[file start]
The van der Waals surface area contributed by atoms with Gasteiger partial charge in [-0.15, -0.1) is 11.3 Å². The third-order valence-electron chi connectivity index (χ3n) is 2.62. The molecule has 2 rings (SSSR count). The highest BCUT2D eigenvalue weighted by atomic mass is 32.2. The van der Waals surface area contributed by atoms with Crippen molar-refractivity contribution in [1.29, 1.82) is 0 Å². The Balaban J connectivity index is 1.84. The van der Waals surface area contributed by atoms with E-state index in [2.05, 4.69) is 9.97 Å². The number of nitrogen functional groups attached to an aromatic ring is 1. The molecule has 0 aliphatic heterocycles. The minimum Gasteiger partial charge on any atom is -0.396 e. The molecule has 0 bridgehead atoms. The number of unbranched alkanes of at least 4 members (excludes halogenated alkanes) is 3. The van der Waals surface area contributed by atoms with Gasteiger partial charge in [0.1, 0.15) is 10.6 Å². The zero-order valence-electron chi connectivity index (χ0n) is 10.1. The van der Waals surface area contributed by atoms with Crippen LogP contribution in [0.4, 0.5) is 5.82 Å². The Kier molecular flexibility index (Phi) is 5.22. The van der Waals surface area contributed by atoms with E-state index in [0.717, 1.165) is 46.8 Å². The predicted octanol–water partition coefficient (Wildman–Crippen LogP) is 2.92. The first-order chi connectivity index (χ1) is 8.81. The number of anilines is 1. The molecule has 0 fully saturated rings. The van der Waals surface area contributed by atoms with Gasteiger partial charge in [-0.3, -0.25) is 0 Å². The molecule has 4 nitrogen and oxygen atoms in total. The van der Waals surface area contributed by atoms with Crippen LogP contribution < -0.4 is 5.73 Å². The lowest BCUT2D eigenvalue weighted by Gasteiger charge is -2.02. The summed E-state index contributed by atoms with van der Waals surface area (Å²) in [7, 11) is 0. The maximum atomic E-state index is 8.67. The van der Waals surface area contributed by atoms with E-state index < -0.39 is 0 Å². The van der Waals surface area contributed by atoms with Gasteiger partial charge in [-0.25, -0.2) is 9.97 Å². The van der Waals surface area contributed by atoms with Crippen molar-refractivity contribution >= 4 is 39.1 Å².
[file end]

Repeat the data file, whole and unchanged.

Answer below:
The van der Waals surface area contributed by atoms with Gasteiger partial charge in [-0.15, -0.1) is 11.3 Å². The third-order valence-electron chi connectivity index (χ3n) is 2.62. The molecule has 2 rings (SSSR count). The highest BCUT2D eigenvalue weighted by atomic mass is 32.2. The van der Waals surface area contributed by atoms with Crippen molar-refractivity contribution in [1.29, 1.82) is 0 Å². The Balaban J connectivity index is 1.84. The van der Waals surface area contributed by atoms with E-state index in [2.05, 4.69) is 9.97 Å². The number of nitrogen functional groups attached to an aromatic ring is 1. The molecule has 0 aliphatic heterocycles. The minimum Gasteiger partial charge on any atom is -0.396 e. The molecule has 0 bridgehead atoms. The number of unbranched alkanes of at least 4 members (excludes halogenated alkanes) is 3. The van der Waals surface area contributed by atoms with Gasteiger partial charge in [0.1, 0.15) is 10.6 Å². The zero-order valence-electron chi connectivity index (χ0n) is 10.1. The van der Waals surface area contributed by atoms with Crippen LogP contribution in [0.4, 0.5) is 5.82 Å². The Kier molecular flexibility index (Phi) is 5.22. The van der Waals surface area contributed by atoms with E-state index in [0.717, 1.165) is 46.8 Å². The predicted octanol–water partition coefficient (Wildman–Crippen LogP) is 2.92. The first-order chi connectivity index (χ1) is 8.81. The number of anilines is 1. The molecule has 0 fully saturated rings. The van der Waals surface area contributed by atoms with Gasteiger partial charge in [-0.3, -0.25) is 0 Å². The molecule has 4 nitrogen and oxygen atoms in total. The van der Waals surface area contributed by atoms with Crippen LogP contribution < -0.4 is 5.73 Å². The lowest BCUT2D eigenvalue weighted by Gasteiger charge is -2.02. The summed E-state index contributed by atoms with van der Waals surface area (Å²) in [7, 11) is 0. The maximum atomic E-state index is 8.67. The van der Waals surface area contributed by atoms with E-state index < -0.39 is 0 Å². The van der Waals surface area contributed by atoms with Gasteiger partial charge in [-0.25, -0.2) is 9.97 Å². The van der Waals surface area contributed by atoms with Crippen molar-refractivity contribution >= 4 is 39.1 Å².